On one side is a nascent coalition of at least 36 nations with a population over seven times that of the United States, and a combined GDP almost twice that of ours. On the other side, standing increasingly alone, is America. Battle lines are drawn, hostilities have begun.
Turkey is only the latest member of the emerging anti-Trump coalition. It is a member of NATO, its troops are fighting alongside Americans in support of Afghan forces battling the Taliban, and it is home to the Incirlik and Izmir Air Bases, important strategic assets shared by the United States and Turkey. Recep Tayyip Erdogan, the country’s autocratic president, is an ally Trump certainly should grapple to his breast with hoops of steel, a phrase the president likely has underscored in his dog-eared copy of Hamlet.
But then there are the evangelical Christians, important to the president in the coming midterm elections. They are pressing Trump to secure the release of Andrew Brunson, an American evangelical pastor who Erdogan accuses of spying and terrorism. Brunson has been in prison awaiting trial for two years and has recently moved to house arrest. For Trump, votes of evangelicals are more important than the U.S.-Turkish alliance, at least right now.
So when Erdogan refused to release Brunson, Trump decided that tariffs can be every bit as powerful an instrument of diplomacy as it is a weapon in a trade war, and doubled tariffs on Turkish steel and aluminum, making up for some of the effects of a tanking lira on prices of Turkish products.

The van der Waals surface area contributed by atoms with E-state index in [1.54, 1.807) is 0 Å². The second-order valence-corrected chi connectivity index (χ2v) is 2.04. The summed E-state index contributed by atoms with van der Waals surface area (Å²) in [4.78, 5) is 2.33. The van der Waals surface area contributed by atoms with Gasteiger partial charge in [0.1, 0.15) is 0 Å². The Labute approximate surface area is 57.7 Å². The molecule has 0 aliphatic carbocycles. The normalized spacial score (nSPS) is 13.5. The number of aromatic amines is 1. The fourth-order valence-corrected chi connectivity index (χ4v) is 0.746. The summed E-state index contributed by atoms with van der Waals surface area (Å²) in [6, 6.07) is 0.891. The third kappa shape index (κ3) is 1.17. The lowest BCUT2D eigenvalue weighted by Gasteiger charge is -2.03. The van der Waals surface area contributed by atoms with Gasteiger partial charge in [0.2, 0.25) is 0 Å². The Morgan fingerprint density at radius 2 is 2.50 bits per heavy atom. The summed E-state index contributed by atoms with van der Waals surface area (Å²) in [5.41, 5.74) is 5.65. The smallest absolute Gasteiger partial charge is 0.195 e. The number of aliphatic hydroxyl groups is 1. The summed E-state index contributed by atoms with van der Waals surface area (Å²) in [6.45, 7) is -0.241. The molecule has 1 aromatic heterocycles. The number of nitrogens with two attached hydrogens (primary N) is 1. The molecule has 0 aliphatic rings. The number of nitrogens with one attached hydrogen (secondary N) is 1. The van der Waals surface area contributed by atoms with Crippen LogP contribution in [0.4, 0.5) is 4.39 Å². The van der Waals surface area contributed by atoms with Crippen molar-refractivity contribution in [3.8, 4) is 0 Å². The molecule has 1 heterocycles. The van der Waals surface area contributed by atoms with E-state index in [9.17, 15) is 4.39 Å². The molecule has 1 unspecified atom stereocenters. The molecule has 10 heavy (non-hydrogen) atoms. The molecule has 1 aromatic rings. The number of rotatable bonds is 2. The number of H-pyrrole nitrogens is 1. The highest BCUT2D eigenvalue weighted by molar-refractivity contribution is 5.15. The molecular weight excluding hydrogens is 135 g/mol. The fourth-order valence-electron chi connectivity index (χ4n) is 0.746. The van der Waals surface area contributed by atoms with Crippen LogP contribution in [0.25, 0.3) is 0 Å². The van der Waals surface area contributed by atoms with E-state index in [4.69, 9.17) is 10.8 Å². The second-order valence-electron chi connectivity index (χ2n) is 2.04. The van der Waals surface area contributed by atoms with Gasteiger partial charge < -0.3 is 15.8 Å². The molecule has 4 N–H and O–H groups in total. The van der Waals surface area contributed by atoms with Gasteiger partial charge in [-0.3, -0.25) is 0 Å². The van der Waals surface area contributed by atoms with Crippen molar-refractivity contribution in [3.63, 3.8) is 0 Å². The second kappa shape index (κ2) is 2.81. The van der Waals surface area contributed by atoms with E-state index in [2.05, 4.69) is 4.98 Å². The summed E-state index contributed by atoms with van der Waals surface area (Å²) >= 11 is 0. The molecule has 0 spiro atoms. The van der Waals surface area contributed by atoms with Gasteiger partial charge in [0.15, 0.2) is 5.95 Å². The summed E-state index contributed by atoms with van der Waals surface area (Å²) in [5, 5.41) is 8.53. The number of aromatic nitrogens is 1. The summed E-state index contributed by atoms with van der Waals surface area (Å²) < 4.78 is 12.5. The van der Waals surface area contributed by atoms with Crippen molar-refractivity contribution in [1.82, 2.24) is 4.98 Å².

Vladimir Putin, ever on the alert to sever Turkey from NATO and enlist it on his side in his maneuvering for position in the Middle East and elsewhere, pounced. He rang up Erdogan and had an autocrat-to-autocrat chat about the American devil that is wrecking their economies with tariffs and sanctions, and how much better off Turkey would be with a reliable ally such as Russia than with on-again-off again Trump’s America.
So far, Trump is ahead. The Turkish lira is in free fall, down about 40 percent against the dollar. Turkey’s heavily indebted-businessmen are finding it somewhere between difficult and impossible to buy enough dollars with their shrunken lira to pay interest on the loans that Turkey’s banks were so eager to make only a few months ago (much less repay them). Two-year Turkish government IOUs now carry an interest rate in excess of 25 percent. Private sector players are risking their president’s wrath by demanding that Erdogan settle with the United States.
The diplomats who play corner men to the battling pugilists are quietly attempting to negotiate a solution that will salve the egos of both presidents, and preserve a partnership that is important to both countries. Some American diplomats, although not yet President Trump, are also eager to stop the financial crisis from spreading to similarly indebted countries such as Indonesia and South Africa. It seems that John Bolton has been meeting with Ankara’s ambassador to Washington to work out a solution. So it has come to this: Bolton as our chief peace-maker.
Guessing is that Trump will agree to an extradition hearing for Fethullah Gulen, a U.S.-based Turkish cleric accused by Erdogan of terrorism and of fomenting the failed coup attempt against his government, and that Erdogan will try, convict, and then deport Brunson. But almost anything is possible when two presidents who pride themselves on having toppled the existing orders in their countries butt heads.